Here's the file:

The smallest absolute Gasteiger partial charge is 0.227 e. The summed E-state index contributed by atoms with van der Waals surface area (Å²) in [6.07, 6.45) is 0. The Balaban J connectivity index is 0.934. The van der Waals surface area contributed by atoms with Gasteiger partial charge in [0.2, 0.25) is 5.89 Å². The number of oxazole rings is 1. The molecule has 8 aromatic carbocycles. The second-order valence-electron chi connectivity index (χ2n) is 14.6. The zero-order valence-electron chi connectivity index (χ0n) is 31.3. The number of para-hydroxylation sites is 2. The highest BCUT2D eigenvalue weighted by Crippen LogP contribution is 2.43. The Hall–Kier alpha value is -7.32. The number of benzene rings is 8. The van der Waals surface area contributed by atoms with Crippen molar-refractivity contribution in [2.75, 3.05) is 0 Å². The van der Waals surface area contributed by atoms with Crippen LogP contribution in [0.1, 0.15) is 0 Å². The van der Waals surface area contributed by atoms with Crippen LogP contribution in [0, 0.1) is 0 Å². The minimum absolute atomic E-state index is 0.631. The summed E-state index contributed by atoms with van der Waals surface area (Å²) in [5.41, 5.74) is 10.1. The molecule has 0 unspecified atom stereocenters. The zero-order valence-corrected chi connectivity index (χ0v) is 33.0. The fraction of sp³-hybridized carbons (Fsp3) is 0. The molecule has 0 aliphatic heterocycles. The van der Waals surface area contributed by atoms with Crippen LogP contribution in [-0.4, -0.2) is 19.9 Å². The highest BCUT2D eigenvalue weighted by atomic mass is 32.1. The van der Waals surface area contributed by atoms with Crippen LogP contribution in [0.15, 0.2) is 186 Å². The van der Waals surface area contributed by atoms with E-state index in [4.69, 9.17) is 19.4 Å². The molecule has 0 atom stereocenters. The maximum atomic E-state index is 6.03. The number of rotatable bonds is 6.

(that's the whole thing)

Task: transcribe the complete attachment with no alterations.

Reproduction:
The smallest absolute Gasteiger partial charge is 0.227 e. The summed E-state index contributed by atoms with van der Waals surface area (Å²) in [6.07, 6.45) is 0. The Balaban J connectivity index is 0.934. The van der Waals surface area contributed by atoms with Gasteiger partial charge in [0.2, 0.25) is 5.89 Å². The number of oxazole rings is 1. The molecule has 8 aromatic carbocycles. The second-order valence-electron chi connectivity index (χ2n) is 14.6. The zero-order valence-electron chi connectivity index (χ0n) is 31.3. The number of para-hydroxylation sites is 2. The highest BCUT2D eigenvalue weighted by Crippen LogP contribution is 2.43. The Hall–Kier alpha value is -7.32. The number of benzene rings is 8. The van der Waals surface area contributed by atoms with Crippen molar-refractivity contribution in [2.75, 3.05) is 0 Å². The van der Waals surface area contributed by atoms with Crippen LogP contribution in [0.1, 0.15) is 0 Å². The van der Waals surface area contributed by atoms with Crippen LogP contribution in [0, 0.1) is 0 Å². The minimum absolute atomic E-state index is 0.631. The summed E-state index contributed by atoms with van der Waals surface area (Å²) in [5.41, 5.74) is 10.1. The molecule has 0 unspecified atom stereocenters. The zero-order valence-corrected chi connectivity index (χ0v) is 33.0. The fraction of sp³-hybridized carbons (Fsp3) is 0. The molecule has 0 aliphatic heterocycles. The van der Waals surface area contributed by atoms with Crippen LogP contribution in [-0.4, -0.2) is 19.9 Å². The highest BCUT2D eigenvalue weighted by atomic mass is 32.1. The van der Waals surface area contributed by atoms with Crippen LogP contribution in [0.15, 0.2) is 186 Å². The van der Waals surface area contributed by atoms with E-state index in [4.69, 9.17) is 19.4 Å². The molecule has 0 atom stereocenters. The maximum atomic E-state index is 6.03. The number of rotatable bonds is 6.